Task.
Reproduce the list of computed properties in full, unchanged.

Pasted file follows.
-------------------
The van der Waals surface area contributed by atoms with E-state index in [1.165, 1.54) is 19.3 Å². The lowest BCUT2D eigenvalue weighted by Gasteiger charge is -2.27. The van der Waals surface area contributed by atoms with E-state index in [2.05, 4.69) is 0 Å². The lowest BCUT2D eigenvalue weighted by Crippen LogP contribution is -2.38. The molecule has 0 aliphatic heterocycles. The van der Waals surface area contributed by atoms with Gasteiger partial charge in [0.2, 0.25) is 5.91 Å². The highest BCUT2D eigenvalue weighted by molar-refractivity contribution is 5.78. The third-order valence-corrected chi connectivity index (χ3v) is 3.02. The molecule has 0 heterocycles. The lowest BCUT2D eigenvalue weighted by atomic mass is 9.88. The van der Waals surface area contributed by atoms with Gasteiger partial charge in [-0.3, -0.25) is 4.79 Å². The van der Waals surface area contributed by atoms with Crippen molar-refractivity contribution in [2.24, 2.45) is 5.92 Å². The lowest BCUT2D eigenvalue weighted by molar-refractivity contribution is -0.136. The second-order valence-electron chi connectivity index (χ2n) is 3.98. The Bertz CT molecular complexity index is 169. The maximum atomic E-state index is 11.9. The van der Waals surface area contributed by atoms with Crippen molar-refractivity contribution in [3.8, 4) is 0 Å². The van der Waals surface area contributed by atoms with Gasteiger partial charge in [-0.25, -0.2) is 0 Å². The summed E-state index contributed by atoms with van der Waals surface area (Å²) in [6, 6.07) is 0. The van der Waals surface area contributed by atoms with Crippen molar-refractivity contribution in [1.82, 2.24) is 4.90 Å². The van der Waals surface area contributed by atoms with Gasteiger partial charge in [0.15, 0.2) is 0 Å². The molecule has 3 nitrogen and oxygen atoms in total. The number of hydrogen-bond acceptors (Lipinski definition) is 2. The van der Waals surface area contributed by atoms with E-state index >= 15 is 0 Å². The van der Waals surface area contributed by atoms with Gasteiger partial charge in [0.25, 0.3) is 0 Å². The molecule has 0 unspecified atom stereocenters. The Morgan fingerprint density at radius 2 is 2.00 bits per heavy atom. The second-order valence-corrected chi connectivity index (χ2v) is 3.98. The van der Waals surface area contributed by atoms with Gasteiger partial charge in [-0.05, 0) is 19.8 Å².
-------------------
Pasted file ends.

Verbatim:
The van der Waals surface area contributed by atoms with E-state index in [1.165, 1.54) is 19.3 Å². The lowest BCUT2D eigenvalue weighted by Gasteiger charge is -2.27. The van der Waals surface area contributed by atoms with E-state index in [2.05, 4.69) is 0 Å². The lowest BCUT2D eigenvalue weighted by Crippen LogP contribution is -2.38. The molecule has 0 aliphatic heterocycles. The van der Waals surface area contributed by atoms with Gasteiger partial charge in [0.2, 0.25) is 5.91 Å². The highest BCUT2D eigenvalue weighted by molar-refractivity contribution is 5.78. The third-order valence-corrected chi connectivity index (χ3v) is 3.02. The molecule has 0 heterocycles. The lowest BCUT2D eigenvalue weighted by atomic mass is 9.88. The van der Waals surface area contributed by atoms with Gasteiger partial charge in [-0.3, -0.25) is 4.79 Å². The van der Waals surface area contributed by atoms with Crippen molar-refractivity contribution in [2.24, 2.45) is 5.92 Å². The lowest BCUT2D eigenvalue weighted by molar-refractivity contribution is -0.136. The second-order valence-electron chi connectivity index (χ2n) is 3.98. The Bertz CT molecular complexity index is 169. The maximum atomic E-state index is 11.9. The van der Waals surface area contributed by atoms with Crippen molar-refractivity contribution in [3.8, 4) is 0 Å². The van der Waals surface area contributed by atoms with Gasteiger partial charge in [-0.25, -0.2) is 0 Å². The summed E-state index contributed by atoms with van der Waals surface area (Å²) in [6, 6.07) is 0. The van der Waals surface area contributed by atoms with Crippen molar-refractivity contribution in [1.82, 2.24) is 4.90 Å². The van der Waals surface area contributed by atoms with Gasteiger partial charge in [0.15, 0.2) is 0 Å². The molecule has 3 nitrogen and oxygen atoms in total. The number of hydrogen-bond acceptors (Lipinski definition) is 2. The van der Waals surface area contributed by atoms with E-state index >= 15 is 0 Å². The van der Waals surface area contributed by atoms with Gasteiger partial charge in [0.25, 0.3) is 0 Å². The molecule has 0 unspecified atom stereocenters. The Morgan fingerprint density at radius 2 is 2.00 bits per heavy atom. The second-order valence-corrected chi connectivity index (χ2v) is 3.98. The van der Waals surface area contributed by atoms with Gasteiger partial charge in [-0.05, 0) is 19.8 Å².